16. Sparsity-driven anomaly detection for ship detection and tracking in maritime video

    NASA Astrophysics Data System (ADS)

    Shafer, Scott; Harguess, Josh; Forero, Pedro A.

    2015-05-01

    This work examines joint anomaly detection and dictionary learning approaches for identifying anomalies in persistent surveillance applications that require data compression. We have developed a sparsity-driven anomaly detector that can be used for learning dictionaries to address these challenges. In our approach, each training datum is modeled as a sparse linear combination of dictionary atoms in the presence of noise. The noise term is modeled as additive Gaussian noise and a deterministic term models the anomalies. However, no model for the statistical distribution of the anomalies is made. An estimator is postulated for a dictionary that exploits the fact that since anomalies by definition are rare, only a few anomalies will be present when considering the entire dataset. From this vantage point, we endow the deterministic noise term (anomaly-related) with a group-sparsity property. A robust dictionary learning problem is postulated where a group-lasso penalty is used to encourage most anomaly-related noise components to be zero. The proposed estimator achieves robustness by both identifying the anomalies and removing their effect from the dictionary estimate. Our approach is applied to the problem of ship detection and tracking from full-motion video with promising results.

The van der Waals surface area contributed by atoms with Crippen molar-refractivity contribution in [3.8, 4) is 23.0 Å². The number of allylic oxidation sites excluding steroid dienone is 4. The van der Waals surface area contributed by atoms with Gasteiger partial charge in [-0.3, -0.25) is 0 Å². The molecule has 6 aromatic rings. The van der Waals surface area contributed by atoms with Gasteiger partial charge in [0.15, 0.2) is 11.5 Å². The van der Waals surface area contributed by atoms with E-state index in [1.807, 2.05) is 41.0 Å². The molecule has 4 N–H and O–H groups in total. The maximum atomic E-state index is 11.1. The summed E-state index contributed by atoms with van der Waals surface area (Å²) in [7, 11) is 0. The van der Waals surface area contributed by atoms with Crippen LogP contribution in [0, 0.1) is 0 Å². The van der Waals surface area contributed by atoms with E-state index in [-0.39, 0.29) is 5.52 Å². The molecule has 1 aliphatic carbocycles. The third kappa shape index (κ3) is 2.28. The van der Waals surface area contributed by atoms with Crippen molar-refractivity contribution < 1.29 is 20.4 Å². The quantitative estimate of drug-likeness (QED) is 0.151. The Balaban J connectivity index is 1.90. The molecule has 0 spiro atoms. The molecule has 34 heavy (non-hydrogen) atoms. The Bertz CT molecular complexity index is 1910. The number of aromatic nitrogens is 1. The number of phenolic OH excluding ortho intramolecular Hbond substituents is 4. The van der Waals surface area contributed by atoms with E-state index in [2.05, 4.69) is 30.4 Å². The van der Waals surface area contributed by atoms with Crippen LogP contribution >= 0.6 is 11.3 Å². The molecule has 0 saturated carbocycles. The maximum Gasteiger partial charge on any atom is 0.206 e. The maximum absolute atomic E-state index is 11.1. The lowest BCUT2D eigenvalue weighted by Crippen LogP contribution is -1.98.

17. Spectral anomaly methods for aerial detection using KUT nuisance rejection

    NASA Astrophysics Data System (ADS)

    Detwiler, R. S.; Pfund, D. M.; Myjak, M. J.; Kulisek, J. A.; Seifert, C. E.

    2015-06-01

    This work discusses the application and optimization of a spectral anomaly method for the real-time detection of gamma radiation sources from an aerial helicopter platform. Aerial detection presents several key challenges over ground-based detection. For one, larger and more rapid background fluctuations are typical due to higher speeds, larger field of view, and geographically induced background changes. As well, the possible large altitude or stand-off distance variations cause significant steps in background count rate as well as spectral changes due to increased gamma-ray scatter with detection at higher altitudes. The work here details the adaptation and optimization of the PNNL-developed algorithm Nuisance-Rejecting Spectral Comparison Ratios for Anomaly Detection (NSCRAD), a spectral anomaly method previously developed for ground-based applications, for an aerial platform. The algorithm has been optimized for two multi-detector systems; a NaI(Tl)-detector-based system and a CsI detector array. The optimization here details the adaptation of the spectral windows for a particular set of target sources to aerial detection and the tailoring for the specific detectors. As well, the methodology and results for background rejection methods optimized for the aerial gamma-ray detection using Potassium, Uranium and Thorium (KUT) nuisance rejection are shown. Results indicate that use of a realistic KUT nuisance rejection may eliminate metric rises due to background magnitude and spectral steps encountered in aerial detection due to altitude changes and geographically induced steps such as at land-water interfaces.